How to Layer for the Slopes

The ideal outfit for skiing or snowboarding starts from next-to-skin and works out. You’ll want a wool or synthetic base layer (aka long underwear). Base layers should have a fairly sleek fit, as you don’t want air between them and your body. However, if you wear your “longhandles” as a standalone layer for post-ski drinks and dinner, think about moving up a size. The midlayer you select for the day is determined by temperature and activity. Midlayers should be versatile; think vests, light sweaters, and weightless down puffys. Think of your outer layer as your ski uniform. This hardshell (waterproof and breathable nylon or polyester material) is your first line of defense against the elements.

A pop of color boosts both safety and style on the slopes. 

Liam Doran

Color: How to Choose the Right Shade and Look

Color is safety in the mountains—and style-wise it’s making a comeback. Even if you lean black, brown, white, or beige in your personal color preference, know that a pop of brightness in your jacket, pants, helmet, or goggles helps you express your sense of fashion freedom, and individuality—and makes you safer.

Consider a bright jacket, add a neon helmet, vibrant mittens, or a splashy neck gaiter to stick out—in a good way. Ski apparel shouldn’t be camouflage, causing you to blend in with snow, rock, cliff bands, and trees. Ideally, you won’t end up in a tree well, snowdrift, or crevasse, but bright apparel does help your friends keep track of you in the lift line and on the slopes. Those same rules apply if you’re deep in the backcountry, where visibility makes all the difference in a rescue scenario. Finally, with color, you’ll look better in photos.

You need to wear to believe. Here are the 17 best new ski jackets for any skier’s wardrobe this year. 

Men’s Journal aims to feature only the best products and services. We update when possible, but deals expire and prices can change. If you buy something via one of our links, we may earn a commission.

Mammut Nordwand Pro HS Hooded Jacket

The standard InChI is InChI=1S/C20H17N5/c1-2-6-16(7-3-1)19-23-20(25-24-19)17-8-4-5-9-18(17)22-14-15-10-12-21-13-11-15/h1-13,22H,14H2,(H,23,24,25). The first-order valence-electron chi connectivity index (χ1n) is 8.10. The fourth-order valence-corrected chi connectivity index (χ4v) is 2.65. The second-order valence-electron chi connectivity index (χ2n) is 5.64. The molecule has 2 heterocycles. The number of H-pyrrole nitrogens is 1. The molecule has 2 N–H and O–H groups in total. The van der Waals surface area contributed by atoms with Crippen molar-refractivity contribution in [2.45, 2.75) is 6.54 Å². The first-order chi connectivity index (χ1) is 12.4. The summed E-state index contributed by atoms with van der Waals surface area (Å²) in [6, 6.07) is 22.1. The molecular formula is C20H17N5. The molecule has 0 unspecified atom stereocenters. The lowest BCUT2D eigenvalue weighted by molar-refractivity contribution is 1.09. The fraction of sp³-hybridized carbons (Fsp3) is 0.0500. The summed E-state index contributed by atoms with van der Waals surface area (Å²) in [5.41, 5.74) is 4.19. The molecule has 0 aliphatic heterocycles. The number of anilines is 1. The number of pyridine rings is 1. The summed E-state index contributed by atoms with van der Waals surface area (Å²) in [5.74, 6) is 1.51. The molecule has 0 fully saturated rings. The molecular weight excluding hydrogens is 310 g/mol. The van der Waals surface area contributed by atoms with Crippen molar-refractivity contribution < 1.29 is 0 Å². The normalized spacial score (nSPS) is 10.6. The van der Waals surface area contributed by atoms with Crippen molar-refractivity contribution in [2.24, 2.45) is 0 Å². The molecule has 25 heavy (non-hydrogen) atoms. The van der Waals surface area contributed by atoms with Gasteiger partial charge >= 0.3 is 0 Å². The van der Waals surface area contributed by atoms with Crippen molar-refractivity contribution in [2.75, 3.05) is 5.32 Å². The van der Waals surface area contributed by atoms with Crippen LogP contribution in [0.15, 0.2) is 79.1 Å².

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Best Overall Ski Jacket of 2024: Mammut Nordwand Pro HS Hooded Jacket

Designed for serious skiing and alpine climbing (because sometimes they go hand-in-hand), this benchmark setup has probably topped out on more of the world’s peaks than any other jacket. The Swiss designers who created this kit, along with world-class athletes, have fine-tuned the Mammut Eiger Pro Nordwand Jacket. This iteration has a shell made from light but durable pre-consumer recycled nylon Gore-Tex Pro, with Gore-Tex Stretch mapped into areas for a bespoke fit. The fit is classically athletic and sleek (read not baggy), but with great range of motion for swinging ice axes, poling, and even some full-on climbing on those days when you’re having to work to reach that untracked couloir. The jacket includes one-handed (glove friendly) adjustment for hood and hem, waterproof zippers, and 19-inch underarm vents for dumping heat.

$825 at Backcountry
Arc’teryx Sabre SV Jacket

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Best Ski Shell Jacket: Arc’teryx Sabre SV Jacket

Drool-worthy is an overused term, but that’s how our crew described the new Sabre SV Jacket. This piece is serious armor against rain, sleet, wind, and snow—providing a generous fit (more freeride than alpine) that’s built for severe conditions. The attention to detail, from the key lock mechanism that connects the jacket’s spray skirt to the bibs to the highly adjustable hood with its stiff brim, is impressive. While the fabric isn’t as “silent” as we’d like, the breathable Gore-Tex Pro Shell stood up to torrential downpours on multiple wet New England ski days. It’s one of the longest snow sports shells we tested, and the extra length in the back was welcome protection when the chair lifts were iced up. Made to regulate temperature, the Sabre Insulated Midlayer ($350) combines air-permeable face fabric for airflow and vapor transport with synthetic insulation that really breathes.